The Quinn Case by Julie C. Gilbert

Book reviews are subjective. I tend to rate books not according to how “perfect” they are, seem to be, or are said to be in general but rather to how perfect they are to me.

The Quinn Case: A Heartfelt Cases Short Story by Julie C. Gilbert

My rating: 4 of 5 stars

(Click the title to find the book description/blurb.)

Coming off a cold case involving a murdered child, FBI agent Ann Davidson and her partner, Patrick Duncan, are given a custody kidnapping case. The victim, Josiah Quinn, is a two-year-old boy, and Ann isn’t the most ready for another case with a child at risk. But Ann hasn’t time for the luxury of doubt in The Quinn Case by author Julie C. Gilbert.

I first encountered this novelette in Where the Light May Lead, a multi-genre, ChristFic anthology. But I’d forgotten enough of this story to go with it for another round.

As I’ve maintained while reading the Heartfelt Cases series, these shorter reads give me a quick, satisfying fix of suspense, like watching an episode of a primetime crime drama when I haven’t got time for a whole movie. Ann’s situation shows how her prayers don’t make everything perfect, and yet her faith sustains her on the job. My top takeaway from the story is the wise idea that you can let difficult emotions drive you downward, or you can learn to let them drive you forward.

Having enjoyed this prequel novelette and all three of the novellas in the series, I plan to go on to the Heartfelt Cases novel, Book Four.

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Here’s my review of Book One of the Heartfelt Cases series, The Collins Case.

   

 

The Davidson Case by Julie C. Gilbert

Book reviews are subjective. I tend to rate books not according to how “perfect” they are, seem to be, or are said to be in general but rather to how perfect they are to me.

The Davidson Case by Julie C. Gilbert

My rating: 4 of 5 stars

(Click the title to find the book description/blurb.)

Joy Davidson is just trying to do her job at an animal clinic when she uncovers evidence of a treacherous conspiracy. Her discovery makes her a threat to the operation and a target for the conspirators. The fact that Special Agent Ann Duncan is Joy’s sister may keep Joy safe or put her in more danger in The Davidson Case by author Julie C. Gilbert.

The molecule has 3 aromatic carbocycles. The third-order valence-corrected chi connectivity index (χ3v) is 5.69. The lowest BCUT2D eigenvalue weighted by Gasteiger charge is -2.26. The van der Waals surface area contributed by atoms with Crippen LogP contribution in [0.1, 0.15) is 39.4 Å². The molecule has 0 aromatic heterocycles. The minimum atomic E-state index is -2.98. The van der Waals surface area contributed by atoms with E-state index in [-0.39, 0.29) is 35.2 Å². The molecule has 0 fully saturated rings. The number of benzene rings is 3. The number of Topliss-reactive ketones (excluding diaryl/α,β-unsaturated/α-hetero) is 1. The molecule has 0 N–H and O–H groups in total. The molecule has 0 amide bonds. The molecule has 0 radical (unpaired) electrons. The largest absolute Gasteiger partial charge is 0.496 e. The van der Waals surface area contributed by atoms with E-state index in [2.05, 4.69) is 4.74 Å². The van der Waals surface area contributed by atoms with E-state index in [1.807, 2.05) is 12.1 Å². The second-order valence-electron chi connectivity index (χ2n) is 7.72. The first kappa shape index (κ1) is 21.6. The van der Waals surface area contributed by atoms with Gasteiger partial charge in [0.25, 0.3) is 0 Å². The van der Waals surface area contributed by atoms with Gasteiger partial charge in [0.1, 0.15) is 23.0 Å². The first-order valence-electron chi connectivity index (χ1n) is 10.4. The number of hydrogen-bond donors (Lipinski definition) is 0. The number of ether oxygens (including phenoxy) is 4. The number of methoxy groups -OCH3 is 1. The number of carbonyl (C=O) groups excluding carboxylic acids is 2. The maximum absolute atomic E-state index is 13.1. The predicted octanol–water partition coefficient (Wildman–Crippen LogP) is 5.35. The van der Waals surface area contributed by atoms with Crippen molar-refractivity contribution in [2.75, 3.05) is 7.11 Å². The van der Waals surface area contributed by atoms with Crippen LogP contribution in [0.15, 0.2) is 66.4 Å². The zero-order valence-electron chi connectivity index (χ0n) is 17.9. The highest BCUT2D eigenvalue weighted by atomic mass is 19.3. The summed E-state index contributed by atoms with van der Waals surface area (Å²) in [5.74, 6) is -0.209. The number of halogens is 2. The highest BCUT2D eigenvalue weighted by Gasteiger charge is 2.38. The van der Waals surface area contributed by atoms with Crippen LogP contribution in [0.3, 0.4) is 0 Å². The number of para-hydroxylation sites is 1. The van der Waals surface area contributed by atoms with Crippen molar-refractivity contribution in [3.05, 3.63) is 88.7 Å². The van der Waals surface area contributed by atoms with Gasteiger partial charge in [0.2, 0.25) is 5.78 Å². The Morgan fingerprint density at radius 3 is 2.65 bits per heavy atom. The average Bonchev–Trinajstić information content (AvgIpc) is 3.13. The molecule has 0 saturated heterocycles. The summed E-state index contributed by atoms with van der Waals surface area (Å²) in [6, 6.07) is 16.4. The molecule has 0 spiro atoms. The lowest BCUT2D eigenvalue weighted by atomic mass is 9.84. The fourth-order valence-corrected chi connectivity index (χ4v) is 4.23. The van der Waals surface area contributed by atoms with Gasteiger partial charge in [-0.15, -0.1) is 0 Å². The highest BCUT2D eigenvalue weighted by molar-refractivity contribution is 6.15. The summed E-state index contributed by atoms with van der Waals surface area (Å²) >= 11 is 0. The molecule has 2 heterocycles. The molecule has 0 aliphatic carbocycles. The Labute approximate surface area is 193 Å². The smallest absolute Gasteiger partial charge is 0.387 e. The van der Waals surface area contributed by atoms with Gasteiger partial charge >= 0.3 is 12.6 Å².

I jumped into this third book of the Heartfelt Cases series after having liked the first two books. I found this one somewhat more difficult to follow than its predecessors, as a few parts seemed disjointed, and I had some trouble keeping track of all the different criminals’ names, associations, and motives.

Still, I enjoyed Ann and Patrick’s “married people” banter and how they encourage each other in their faith and work as a team in precarious situations. Once the action really picked up, it kept me engrossed and guessing—albeit there wasn’t really a whole lot of time for guessing, since sharp turns I didn’t see coming, came. And they came in thrilling fashion.

While the first three books in the series have each given me a rather short and sweet “primetime crime drama” fix, the next book may be more of a movie than a television episode.

Bring it.

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Here’s my review of the first book in the Heartfelt Cases series, The Collins Case.

the-collins-case the-kiverson-case

 

The Kiverson Case by Julie C. Gilbert

Book reviews are subjective. I tend to rate books not according to how “perfect” they are, seem to be, or are said to be in general but rather to how perfect they are to me.